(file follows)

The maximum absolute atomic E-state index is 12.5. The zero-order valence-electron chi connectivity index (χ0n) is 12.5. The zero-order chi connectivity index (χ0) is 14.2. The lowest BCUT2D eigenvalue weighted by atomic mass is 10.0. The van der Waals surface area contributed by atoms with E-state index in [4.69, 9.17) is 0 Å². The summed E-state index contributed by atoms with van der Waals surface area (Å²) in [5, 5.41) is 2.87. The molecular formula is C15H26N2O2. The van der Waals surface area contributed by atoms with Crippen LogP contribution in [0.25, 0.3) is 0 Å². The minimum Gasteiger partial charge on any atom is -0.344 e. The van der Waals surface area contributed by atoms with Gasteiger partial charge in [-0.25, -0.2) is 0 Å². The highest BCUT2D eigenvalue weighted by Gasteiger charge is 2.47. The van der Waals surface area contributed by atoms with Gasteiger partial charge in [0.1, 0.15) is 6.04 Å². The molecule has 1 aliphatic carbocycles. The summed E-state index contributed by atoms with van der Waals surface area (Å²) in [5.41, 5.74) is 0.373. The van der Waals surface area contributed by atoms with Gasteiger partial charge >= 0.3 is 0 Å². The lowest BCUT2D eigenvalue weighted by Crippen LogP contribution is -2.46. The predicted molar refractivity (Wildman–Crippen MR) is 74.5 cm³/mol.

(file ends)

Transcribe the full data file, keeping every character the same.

The maximum absolute atomic E-state index is 12.5. The zero-order valence-electron chi connectivity index (χ0n) is 12.5. The zero-order chi connectivity index (χ0) is 14.2. The lowest BCUT2D eigenvalue weighted by atomic mass is 10.0. The van der Waals surface area contributed by atoms with E-state index in [4.69, 9.17) is 0 Å². The summed E-state index contributed by atoms with van der Waals surface area (Å²) in [5, 5.41) is 2.87. The molecular formula is C15H26N2O2. The van der Waals surface area contributed by atoms with Crippen LogP contribution in [0.25, 0.3) is 0 Å². The minimum Gasteiger partial charge on any atom is -0.344 e. The van der Waals surface area contributed by atoms with Gasteiger partial charge in [-0.25, -0.2) is 0 Å². The highest BCUT2D eigenvalue weighted by Gasteiger charge is 2.47. The van der Waals surface area contributed by atoms with Gasteiger partial charge in [0.1, 0.15) is 6.04 Å². The molecule has 1 aliphatic carbocycles. The summed E-state index contributed by atoms with van der Waals surface area (Å²) in [5.41, 5.74) is 0.373. The van der Waals surface area contributed by atoms with Gasteiger partial charge >= 0.3 is 0 Å². The lowest BCUT2D eigenvalue weighted by Crippen LogP contribution is -2.46. The predicted molar refractivity (Wildman–Crippen MR) is 74.5 cm³/mol.